Eulogies for Julie
San Diego, March 21, 2007

There’s a Yiddish word, to kvell, that means to beam with pride about one’s relatives. Please allow me to kvell about our Julie.

Julie was a very creative person. Many of you have seen the miniatures displayed around our house. Julie collected some of them, but she made most of them, choosing projects that stretched her capabilities or represented something important in her life. Her most recent project was a “mathematician’s bookshelf,” with tiny copies of well-known texts and, of course, lots of toys and games. She enjoyed making miniatures because, as she said, “Anything is cute when you compare it to a larger version of itself.”

Julie’s creativity fed into our penchant for do-it-yourself projects. We, and especially Julie, spent a lot of time planning our wedding, and as a result it came off very hamish, very down-to-earth, which was exactly what we both wanted. Julie recently noticed that we and our friends share the problem of having too little time or energy in the evenings to prepare a nice meal from scratch. So she organized a cooking party, where several of us got together and made big batches of dishes, which we shared around and froze for the weeks to come. I will really miss Julie’s way of finding unique solutions to everyday problems.

Our friend Max reminded me of how he would email Julie with a math problem he was thinking about, and she would write back and gently explain to him what was going on. That was Julie: she was always patient, always generous, always kind. She loved to volunteer, to help our community. She volunteered at the Humane Society a few years ago. More recently she joined a Community Emergency Response Team, and was really proud of how well their recent drill went. This year she was going to be part of Big Brothers/Big Sisters.

You all know how fond Julie was of animals. I think she liked animals because she saw how much like humans they are, and yet how silly they can be. When we would go for walks, she would really get a kick out of hearing coyotes yip to each other. What she especially liked was that sometimes, they were yipping in response to traffic sounds going by. I think of heaven as the place where we gain complete understanding, where we get to look at the answer key in the back of G-d’s book. I think Julie is spending some of her time now understanding what it means to be a coyote, but especially, what it means to be a ferret.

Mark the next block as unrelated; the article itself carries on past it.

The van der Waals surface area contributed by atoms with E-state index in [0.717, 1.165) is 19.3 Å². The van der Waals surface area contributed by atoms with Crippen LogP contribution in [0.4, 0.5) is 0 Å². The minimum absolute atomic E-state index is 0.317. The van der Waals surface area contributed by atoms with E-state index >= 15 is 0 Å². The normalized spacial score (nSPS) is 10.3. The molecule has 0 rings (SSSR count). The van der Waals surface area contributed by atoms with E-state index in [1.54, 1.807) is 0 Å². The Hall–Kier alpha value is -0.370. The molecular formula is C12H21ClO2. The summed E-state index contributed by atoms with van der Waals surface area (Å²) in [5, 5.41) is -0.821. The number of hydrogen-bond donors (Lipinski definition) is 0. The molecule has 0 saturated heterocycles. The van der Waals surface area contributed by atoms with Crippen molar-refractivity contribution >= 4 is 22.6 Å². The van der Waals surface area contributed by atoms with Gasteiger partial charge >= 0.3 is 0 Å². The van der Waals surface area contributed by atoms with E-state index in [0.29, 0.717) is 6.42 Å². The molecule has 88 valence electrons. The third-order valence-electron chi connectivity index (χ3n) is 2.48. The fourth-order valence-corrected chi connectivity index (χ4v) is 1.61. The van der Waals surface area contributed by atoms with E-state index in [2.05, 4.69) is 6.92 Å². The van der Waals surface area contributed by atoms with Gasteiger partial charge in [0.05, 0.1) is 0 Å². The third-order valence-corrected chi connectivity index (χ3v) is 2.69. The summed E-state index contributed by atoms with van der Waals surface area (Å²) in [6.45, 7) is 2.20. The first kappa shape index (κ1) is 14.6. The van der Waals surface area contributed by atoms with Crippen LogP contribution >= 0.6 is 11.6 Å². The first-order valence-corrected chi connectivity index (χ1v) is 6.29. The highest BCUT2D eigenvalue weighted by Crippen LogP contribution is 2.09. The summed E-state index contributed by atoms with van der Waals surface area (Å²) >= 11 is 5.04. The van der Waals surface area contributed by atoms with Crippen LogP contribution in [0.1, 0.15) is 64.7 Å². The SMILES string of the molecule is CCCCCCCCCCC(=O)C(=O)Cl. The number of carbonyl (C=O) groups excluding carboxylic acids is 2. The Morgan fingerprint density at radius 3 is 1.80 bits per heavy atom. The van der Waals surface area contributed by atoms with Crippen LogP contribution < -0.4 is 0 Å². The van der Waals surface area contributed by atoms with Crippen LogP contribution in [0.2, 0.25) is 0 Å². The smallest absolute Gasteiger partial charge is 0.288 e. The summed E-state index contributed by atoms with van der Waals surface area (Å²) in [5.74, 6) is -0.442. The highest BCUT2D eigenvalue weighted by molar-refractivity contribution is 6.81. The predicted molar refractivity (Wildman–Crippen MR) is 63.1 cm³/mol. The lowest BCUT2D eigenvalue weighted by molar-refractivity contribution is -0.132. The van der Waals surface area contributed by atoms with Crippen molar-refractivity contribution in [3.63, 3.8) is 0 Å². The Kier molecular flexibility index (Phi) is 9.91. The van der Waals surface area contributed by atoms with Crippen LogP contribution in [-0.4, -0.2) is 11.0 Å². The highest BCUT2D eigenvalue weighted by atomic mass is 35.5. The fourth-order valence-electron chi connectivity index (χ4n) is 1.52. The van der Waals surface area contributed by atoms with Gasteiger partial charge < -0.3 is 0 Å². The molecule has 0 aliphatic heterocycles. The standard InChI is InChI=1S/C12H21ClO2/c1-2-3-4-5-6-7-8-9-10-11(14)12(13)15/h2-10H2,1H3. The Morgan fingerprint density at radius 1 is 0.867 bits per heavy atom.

Julie thought of herself as shy, but she touched so many people, and made so many friends. Thank you all for coming to celebrate her life. We will all miss her greatly.

—Joel Rosenberg, Julie’s husband

 

I want to echo the sentiments of my parents and thank everyone for coming. This past Sunday I was driving by a church near my house. I don’t usually pay attention to the signs in front of churches, but this particular one grabbed my attention, so much so that the next day I drove by again to make sure I wrote it down correctly. The marquee said “Will the world be better because you lived?” “Will the world be better because you lived?” And, of course, for Julie the answer was undeniably, indisputably, irrefutably “Yes”, in so many ways. This event is so tragic, especially for Joel, but I do find some small measure of consolation in seeing everyone here and also from all the calls and e-mails from other friends and family and knowing how many people Julie touched during her too-brief time with us.

Someone last night mentioned that brilliant mathematicians could be an arrogant lot. I’ve been around some in my days and I won’t argue that hypothesis. So I ask you to consider the situation where your little sister can solve circles around you. And it’s not even open for debate or interpretation, because you do the contests and the scores are right there for everyone to see. But she never rubbed it in, never lorded it over me. And I appreciated that. We knew each other’s strengths and respected them.

Many of you have seen pictures of my two little girls, Natalie and Allison. Another thing that makes this tragedy slightly more bearable is that I have no regrets about the amount of time my girls got to spend with their Unky Joel and Autie Julie. Despite being a thousand miles apart, we were able to get together for extended periods three or four times a year. Julie was a great Aunt and I’m so glad my girls got to know her. And don’t worry, Joel, we’ll make sure that you keep seeing them and get to watch them grow up.

I asked my eldest, Natalie, for her thoughts on Aunt Julie. Natalie replied that Aunt Julie was “nice and silly”, and more specifically, “she smiles a lot and she’s silly a lot”. I think we all know the truth in that simple evaluation. The first thing Natalie asked after we told her the news on Sunday morning was whether the ferrets were all right. So Julie’s love and appreciation for animals appears to have been taken up by the next generation.

Julie crocheted a blanket for my younger daughter Allison years ago. As you know, children gravitate towards a favorite blanket and for Allison, this was the one. It is now affectionately known as “Blue Blankie” and it has comforted Allison hundreds of times. It makes me happy to see something of Julie’s continue to give such comfort even after she’s gone. Allison’s first comment on Sunday was concern on her sister’s behalf. Julie had promised a version of “Blue Blankie” for Natalie, and Allison was worried for her sister’s sake that it might not be delivered. So Julie’s concern for the welfare of other people has also been instilled in the next generation as well.